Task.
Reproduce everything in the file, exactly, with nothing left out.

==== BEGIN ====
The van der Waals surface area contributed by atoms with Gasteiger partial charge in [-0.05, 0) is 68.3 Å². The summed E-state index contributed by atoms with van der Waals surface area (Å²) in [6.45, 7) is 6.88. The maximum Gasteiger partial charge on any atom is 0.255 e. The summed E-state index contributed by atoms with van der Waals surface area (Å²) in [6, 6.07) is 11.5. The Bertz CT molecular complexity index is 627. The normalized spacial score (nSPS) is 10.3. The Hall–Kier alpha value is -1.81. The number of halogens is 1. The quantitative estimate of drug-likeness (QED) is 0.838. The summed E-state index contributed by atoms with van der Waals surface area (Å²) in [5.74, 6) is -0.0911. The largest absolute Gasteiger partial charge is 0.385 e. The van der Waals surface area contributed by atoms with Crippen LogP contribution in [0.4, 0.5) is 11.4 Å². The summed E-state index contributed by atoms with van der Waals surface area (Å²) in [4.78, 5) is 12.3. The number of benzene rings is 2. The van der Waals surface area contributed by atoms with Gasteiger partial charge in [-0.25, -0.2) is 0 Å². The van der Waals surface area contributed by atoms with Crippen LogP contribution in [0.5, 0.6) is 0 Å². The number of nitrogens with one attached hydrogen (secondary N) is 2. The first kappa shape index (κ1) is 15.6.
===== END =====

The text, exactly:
The van der Waals surface area contributed by atoms with Gasteiger partial charge in [-0.05, 0) is 68.3 Å². The summed E-state index contributed by atoms with van der Waals surface area (Å²) in [6.45, 7) is 6.88. The maximum Gasteiger partial charge on any atom is 0.255 e. The summed E-state index contributed by atoms with van der Waals surface area (Å²) in [6, 6.07) is 11.5. The Bertz CT molecular complexity index is 627. The normalized spacial score (nSPS) is 10.3. The Hall–Kier alpha value is -1.81. The number of halogens is 1. The quantitative estimate of drug-likeness (QED) is 0.838. The summed E-state index contributed by atoms with van der Waals surface area (Å²) in [5.74, 6) is -0.0911. The largest absolute Gasteiger partial charge is 0.385 e. The van der Waals surface area contributed by atoms with Crippen LogP contribution in [0.4, 0.5) is 11.4 Å². The summed E-state index contributed by atoms with van der Waals surface area (Å²) in [4.78, 5) is 12.3. The number of benzene rings is 2. The van der Waals surface area contributed by atoms with Gasteiger partial charge in [-0.25, -0.2) is 0 Å². The van der Waals surface area contributed by atoms with Crippen LogP contribution in [0.5, 0.6) is 0 Å². The number of nitrogens with one attached hydrogen (secondary N) is 2. The first kappa shape index (κ1) is 15.6.